The Dow is down 400 points, a loss of 1.7%. Investors have, ostensibly, panicked because of the latest news from the Chinese negotiations. Tech stocks, even given the 400 point loss, have been hit disproportionately hard.
First, we can look at Intel (NYSE: INTC), which is down by a gentle 0.6%, has escaped suffering from a weak Q1 earnings report. Intel of course has also fallen less than the average today. The next tech losers include Apple, Inc. (NASDAQ: AAPL) and Microsoft Corp. (NASDAQ: MSFT), both down by 2.2%, and network-provider Cisco Systems, Inc. (NASDAQ: CSCO), down 3%. It’s obvious that the tariffs and the talks threaten supply lines — for example, Apple products and PCs almost always are processed through China, even for the tiniest steps of assembly.
Then there’s United Technologies Corp. (NYSE: UTX), which, in the course of breaking up its conglomerate into three companies, has lost 3.7%. It remains unclear how those hatchling companies — Otis, the famous elevator company, Carrier doing climate control and security, and a combined Collins Aerospace plus the engine-makers Pratt & Whitney — will perform financially. The breakup of the menage-a-trois has been long anticipated, but investors have still punished the stock by 3.8%, the second-worst performance.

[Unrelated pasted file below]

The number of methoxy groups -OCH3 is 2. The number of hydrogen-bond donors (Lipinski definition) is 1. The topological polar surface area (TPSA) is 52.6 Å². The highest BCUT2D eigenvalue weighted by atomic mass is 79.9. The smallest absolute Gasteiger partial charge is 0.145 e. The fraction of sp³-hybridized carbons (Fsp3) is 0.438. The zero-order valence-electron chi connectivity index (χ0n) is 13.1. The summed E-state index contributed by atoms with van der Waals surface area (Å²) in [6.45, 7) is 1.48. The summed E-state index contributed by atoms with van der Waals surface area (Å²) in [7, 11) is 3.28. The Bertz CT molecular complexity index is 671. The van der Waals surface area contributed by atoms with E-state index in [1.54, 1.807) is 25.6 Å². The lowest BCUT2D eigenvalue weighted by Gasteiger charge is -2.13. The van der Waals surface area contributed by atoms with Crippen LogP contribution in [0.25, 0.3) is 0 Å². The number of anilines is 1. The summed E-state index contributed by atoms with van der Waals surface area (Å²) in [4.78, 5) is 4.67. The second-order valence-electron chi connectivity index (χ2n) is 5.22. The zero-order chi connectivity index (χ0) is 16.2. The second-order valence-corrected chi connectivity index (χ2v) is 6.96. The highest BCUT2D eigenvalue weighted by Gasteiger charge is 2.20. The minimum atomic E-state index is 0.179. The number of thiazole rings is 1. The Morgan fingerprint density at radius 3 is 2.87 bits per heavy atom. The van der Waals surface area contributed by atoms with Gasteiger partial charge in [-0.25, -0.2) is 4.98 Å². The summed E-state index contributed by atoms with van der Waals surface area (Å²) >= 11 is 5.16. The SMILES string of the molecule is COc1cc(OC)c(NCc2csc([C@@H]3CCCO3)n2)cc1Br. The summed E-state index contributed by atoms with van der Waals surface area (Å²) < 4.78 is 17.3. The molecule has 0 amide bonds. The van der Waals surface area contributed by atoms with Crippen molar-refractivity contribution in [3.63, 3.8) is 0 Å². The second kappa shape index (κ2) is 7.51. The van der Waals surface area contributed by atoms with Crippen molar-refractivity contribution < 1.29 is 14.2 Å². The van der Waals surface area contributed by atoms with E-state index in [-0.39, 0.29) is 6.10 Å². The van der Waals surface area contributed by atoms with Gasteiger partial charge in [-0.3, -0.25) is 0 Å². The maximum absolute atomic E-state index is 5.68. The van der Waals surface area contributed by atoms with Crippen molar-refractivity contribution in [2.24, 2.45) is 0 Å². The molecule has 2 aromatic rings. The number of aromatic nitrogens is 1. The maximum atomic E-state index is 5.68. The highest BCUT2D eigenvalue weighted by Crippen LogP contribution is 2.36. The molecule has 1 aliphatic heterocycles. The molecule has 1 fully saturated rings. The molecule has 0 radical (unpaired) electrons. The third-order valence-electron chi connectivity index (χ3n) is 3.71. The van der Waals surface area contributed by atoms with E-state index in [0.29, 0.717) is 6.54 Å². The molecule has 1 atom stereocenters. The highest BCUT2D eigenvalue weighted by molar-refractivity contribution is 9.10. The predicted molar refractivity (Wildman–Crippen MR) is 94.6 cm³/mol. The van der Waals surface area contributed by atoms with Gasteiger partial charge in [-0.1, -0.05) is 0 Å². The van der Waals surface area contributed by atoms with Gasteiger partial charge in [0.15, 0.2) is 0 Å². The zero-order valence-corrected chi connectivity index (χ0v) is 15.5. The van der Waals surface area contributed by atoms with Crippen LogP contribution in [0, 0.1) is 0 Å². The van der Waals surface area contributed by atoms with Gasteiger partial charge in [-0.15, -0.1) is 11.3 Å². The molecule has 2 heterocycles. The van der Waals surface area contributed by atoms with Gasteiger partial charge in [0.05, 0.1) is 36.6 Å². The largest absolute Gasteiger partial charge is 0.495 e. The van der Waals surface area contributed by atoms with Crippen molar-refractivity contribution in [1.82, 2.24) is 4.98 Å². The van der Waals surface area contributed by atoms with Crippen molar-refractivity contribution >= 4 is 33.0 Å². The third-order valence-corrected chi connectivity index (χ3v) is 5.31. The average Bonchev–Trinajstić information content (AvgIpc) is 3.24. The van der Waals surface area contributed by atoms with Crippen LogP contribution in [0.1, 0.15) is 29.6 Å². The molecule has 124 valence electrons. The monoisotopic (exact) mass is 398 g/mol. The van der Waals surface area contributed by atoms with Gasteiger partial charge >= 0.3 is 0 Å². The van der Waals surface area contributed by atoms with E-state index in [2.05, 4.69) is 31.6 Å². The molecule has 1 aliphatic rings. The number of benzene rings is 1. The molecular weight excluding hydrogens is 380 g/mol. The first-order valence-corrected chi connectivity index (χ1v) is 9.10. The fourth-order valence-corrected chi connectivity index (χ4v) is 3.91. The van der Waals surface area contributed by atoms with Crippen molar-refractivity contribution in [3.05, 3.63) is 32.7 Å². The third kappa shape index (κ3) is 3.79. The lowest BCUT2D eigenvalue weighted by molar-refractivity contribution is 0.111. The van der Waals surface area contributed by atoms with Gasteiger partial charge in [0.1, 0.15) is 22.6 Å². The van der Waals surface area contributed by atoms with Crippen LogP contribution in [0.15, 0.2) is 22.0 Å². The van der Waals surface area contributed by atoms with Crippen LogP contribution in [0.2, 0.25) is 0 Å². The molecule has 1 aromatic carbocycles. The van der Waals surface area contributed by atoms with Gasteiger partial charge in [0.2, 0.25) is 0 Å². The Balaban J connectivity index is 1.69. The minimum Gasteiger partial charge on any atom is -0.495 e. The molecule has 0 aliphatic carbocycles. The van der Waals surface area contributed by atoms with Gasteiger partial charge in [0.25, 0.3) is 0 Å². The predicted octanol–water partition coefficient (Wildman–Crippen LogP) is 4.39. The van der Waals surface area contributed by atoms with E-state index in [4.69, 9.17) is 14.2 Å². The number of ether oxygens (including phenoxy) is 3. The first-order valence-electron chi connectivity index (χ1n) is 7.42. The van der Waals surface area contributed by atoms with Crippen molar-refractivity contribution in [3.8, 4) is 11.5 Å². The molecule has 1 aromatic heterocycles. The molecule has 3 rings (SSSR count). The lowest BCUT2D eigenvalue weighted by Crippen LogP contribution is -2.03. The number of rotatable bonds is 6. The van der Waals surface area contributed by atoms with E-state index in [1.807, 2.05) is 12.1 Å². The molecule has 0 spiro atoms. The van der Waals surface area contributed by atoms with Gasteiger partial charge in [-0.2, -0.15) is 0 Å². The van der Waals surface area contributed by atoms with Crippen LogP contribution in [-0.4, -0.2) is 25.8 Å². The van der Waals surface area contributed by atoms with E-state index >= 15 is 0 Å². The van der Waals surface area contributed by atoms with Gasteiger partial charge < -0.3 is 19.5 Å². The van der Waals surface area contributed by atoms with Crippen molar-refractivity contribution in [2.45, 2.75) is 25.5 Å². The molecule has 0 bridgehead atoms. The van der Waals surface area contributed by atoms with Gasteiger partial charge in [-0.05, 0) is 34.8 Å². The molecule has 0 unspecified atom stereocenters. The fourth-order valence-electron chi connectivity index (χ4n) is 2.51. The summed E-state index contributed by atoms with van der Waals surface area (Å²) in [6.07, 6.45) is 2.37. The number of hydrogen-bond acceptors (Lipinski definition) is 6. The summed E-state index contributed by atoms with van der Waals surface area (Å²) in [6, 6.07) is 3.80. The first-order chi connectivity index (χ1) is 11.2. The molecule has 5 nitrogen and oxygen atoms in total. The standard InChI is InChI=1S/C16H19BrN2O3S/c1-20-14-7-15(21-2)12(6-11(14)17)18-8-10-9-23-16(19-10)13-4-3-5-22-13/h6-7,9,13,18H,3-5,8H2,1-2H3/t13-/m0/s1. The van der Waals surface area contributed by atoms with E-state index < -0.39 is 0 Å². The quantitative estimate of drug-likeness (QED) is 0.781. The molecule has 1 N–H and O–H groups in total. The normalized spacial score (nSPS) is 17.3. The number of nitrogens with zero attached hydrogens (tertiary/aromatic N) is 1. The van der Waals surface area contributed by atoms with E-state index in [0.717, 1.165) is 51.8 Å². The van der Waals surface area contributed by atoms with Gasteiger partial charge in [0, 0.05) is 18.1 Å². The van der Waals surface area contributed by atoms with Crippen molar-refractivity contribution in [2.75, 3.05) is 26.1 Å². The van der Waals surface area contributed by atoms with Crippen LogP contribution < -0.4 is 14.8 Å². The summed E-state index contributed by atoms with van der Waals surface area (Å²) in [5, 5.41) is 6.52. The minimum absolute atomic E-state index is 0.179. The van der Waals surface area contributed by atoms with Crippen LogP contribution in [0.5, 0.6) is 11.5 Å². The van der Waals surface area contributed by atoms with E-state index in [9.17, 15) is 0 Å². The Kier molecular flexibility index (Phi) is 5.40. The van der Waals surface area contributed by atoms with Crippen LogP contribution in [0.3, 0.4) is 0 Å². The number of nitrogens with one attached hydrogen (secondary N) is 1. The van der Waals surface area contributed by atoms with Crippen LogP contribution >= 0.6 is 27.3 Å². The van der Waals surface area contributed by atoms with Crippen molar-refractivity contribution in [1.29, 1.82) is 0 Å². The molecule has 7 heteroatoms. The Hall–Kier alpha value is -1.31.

The worst performance today is a 4% drop for International Business Machines Corp. (NYSE: IBM). Several factors are driving this.
1: IBM, like the countries above mentioned, has supply chains for their hardware running around the world. In fact, some of their software is also built on top of their hardware — i.e. the development of quantum or cloud computing.
2: IBM is an old company. For the last several years it has actually been shrinking is revenue. One hypothesis is that IBM missed the boat taken by the FAANGs, though it is working to catch up on AI. Further, many other companies are entering domains long-held by IBM,
3: IBM had poor quarterly earnings, falling below revenue targets and discouraging investors (this overlaps with decreased yearly revenue).
We will all see how tech is affected by the trade war, but for now the horizon looks dark.
A tangent — the S&P is more of a mixed bag. We’ve seen it ping-ponging in the 2800-2900 range this week. At the time of writing on Thursday, it’s fallen 1.5%. This past Tuesday, however, it had risen by 1%, making the overall weekly performance a wash. While it’s true that the S&P 500 has been falling through April and May, it’s still only back to its mid-March position, painting a happier picture.